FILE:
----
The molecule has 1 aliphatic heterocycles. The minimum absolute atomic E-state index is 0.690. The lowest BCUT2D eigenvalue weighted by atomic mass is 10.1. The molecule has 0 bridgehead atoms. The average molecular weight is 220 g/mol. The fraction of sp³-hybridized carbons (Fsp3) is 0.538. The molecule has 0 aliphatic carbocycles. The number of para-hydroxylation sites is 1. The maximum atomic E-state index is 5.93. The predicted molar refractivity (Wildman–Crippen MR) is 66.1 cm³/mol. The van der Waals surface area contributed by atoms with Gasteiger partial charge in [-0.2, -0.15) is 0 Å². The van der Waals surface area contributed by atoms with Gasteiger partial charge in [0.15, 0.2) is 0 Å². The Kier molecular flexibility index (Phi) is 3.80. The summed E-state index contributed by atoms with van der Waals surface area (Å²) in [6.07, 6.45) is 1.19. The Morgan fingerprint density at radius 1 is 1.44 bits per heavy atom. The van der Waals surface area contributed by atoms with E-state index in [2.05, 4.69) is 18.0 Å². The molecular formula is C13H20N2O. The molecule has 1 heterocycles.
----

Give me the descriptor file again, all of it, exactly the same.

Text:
The molecule has 1 aliphatic heterocycles. The minimum absolute atomic E-state index is 0.690. The lowest BCUT2D eigenvalue weighted by atomic mass is 10.1. The molecule has 0 bridgehead atoms. The average molecular weight is 220 g/mol. The fraction of sp³-hybridized carbons (Fsp3) is 0.538. The molecule has 0 aliphatic carbocycles. The number of para-hydroxylation sites is 1. The maximum atomic E-state index is 5.93. The predicted molar refractivity (Wildman–Crippen MR) is 66.1 cm³/mol. The van der Waals surface area contributed by atoms with Gasteiger partial charge in [-0.2, -0.15) is 0 Å². The van der Waals surface area contributed by atoms with Gasteiger partial charge in [0.15, 0.2) is 0 Å². The Kier molecular flexibility index (Phi) is 3.80. The summed E-state index contributed by atoms with van der Waals surface area (Å²) in [6.07, 6.45) is 1.19. The Morgan fingerprint density at radius 1 is 1.44 bits per heavy atom. The van der Waals surface area contributed by atoms with E-state index in [2.05, 4.69) is 18.0 Å². The molecular formula is C13H20N2O. The molecule has 1 heterocycles.